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AARP Foundation Gets Grant to Help Older Job Seekers Train, Find Work

Money will fund employment programs in 14 states, Puerto Rico over four years

An application and resume sit on a desk with coffee and a keyboard

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En español | Older adults who want job training to compete better in today's difficult job market can continue to get help from the AARP Foundation Senior Community Service Employment Program (SCSEP), thanks to a new grant from the U.S. Department of Labor. The four-year grant will go toward programs in 14 states, including Florida, Ohio, Pennsylvania, and Texas, and Puerto Rico.

SCSEP provides opportunities for both community service and work-based training. Participants work an average of 20 hours a week at nonprofit and public agencies, paid at the highest minimum wage for their area. To be eligible to participate in SCSEP, you must be 55 or older, unemployed and have an annual income not more than 125 percent of the established federal poverty guidelines (roughly $16,000 per year for an individual).

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Click here to learn more about AARP Foundation SCSEP in your region. If there isn't an AARP Foundation program near you, you can find other SCSEP opportunities by entering your city, state or zip code into this search tool on the CareerOneStop website.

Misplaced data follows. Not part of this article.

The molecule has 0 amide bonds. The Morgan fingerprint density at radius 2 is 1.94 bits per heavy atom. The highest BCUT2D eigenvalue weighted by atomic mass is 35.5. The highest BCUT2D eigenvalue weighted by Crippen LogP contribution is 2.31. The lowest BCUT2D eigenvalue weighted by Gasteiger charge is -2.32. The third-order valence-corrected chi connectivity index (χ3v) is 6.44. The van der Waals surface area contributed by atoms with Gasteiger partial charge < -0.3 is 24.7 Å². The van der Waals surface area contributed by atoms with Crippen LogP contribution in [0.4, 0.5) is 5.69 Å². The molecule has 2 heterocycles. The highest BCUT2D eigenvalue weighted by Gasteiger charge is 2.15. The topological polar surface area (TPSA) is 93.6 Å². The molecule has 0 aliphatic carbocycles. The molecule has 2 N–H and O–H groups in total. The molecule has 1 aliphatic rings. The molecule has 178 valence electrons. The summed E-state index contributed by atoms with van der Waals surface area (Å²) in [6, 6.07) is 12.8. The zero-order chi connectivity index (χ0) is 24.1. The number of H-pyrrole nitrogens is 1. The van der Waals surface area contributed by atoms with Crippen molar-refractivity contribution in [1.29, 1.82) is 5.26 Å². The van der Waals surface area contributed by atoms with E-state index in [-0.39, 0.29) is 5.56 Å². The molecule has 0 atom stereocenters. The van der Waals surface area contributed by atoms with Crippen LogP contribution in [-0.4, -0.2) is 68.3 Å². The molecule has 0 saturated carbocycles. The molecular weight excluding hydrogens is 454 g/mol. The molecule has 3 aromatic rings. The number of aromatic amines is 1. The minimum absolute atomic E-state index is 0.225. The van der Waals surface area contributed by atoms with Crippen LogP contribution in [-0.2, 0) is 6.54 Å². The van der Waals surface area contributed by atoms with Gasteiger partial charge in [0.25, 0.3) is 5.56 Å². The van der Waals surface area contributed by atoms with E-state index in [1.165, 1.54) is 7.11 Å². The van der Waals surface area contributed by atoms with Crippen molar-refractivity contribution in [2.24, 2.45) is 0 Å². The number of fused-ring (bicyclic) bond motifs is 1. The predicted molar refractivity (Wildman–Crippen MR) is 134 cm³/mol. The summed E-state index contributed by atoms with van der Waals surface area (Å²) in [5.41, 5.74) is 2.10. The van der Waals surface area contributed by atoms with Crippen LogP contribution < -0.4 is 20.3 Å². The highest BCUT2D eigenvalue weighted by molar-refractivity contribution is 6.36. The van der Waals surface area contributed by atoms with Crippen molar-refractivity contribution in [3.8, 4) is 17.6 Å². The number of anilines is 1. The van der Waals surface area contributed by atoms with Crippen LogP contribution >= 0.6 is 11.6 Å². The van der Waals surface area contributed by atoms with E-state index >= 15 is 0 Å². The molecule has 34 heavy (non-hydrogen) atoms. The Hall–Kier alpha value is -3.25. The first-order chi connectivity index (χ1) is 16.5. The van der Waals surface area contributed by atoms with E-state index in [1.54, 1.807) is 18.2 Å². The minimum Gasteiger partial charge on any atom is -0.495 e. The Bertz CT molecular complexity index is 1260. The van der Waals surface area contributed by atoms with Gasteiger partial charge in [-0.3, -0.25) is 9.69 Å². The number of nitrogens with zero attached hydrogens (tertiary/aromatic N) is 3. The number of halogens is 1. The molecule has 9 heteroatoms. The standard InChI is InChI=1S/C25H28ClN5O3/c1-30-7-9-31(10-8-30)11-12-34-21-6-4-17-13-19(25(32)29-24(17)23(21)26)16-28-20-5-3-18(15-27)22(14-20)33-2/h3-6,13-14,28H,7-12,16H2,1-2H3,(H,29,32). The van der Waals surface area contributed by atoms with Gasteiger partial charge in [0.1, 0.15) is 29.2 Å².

The on-the-job training SCSEP offers can be used as a bridge to employment opportunities outside of the program. Last year, AARP Foundation SCSEP helped nearly 12,000 people, placing more than 3,023 participants in jobs and partnering with over 3,500 community agencies.

"For more than half a century, we at AARP Foundation have seen how SCSEP brings greater income, dignity and opportunity to older adults who have suffered career setbacks,” said Lisa Marsh Ryerson, president of AARP Foundation. “Moreover, we've seen the benefit to the communities our SCSEP participants serve. AARP Foundation SCSEP participants contribute over 2 million hours of community service — valued at more than $55 million a year — to a wide range of municipal and community service organizations and nonprofits. This vital work is more important now than ever before."

The unemployment crisis the pandemic has caused has dramatically increased the demand for programs that assist older job seekers. For example, the San Diego Workforce Partnership told AARP this year that the number of workers 50 and older it had helped was already five times what it was last year.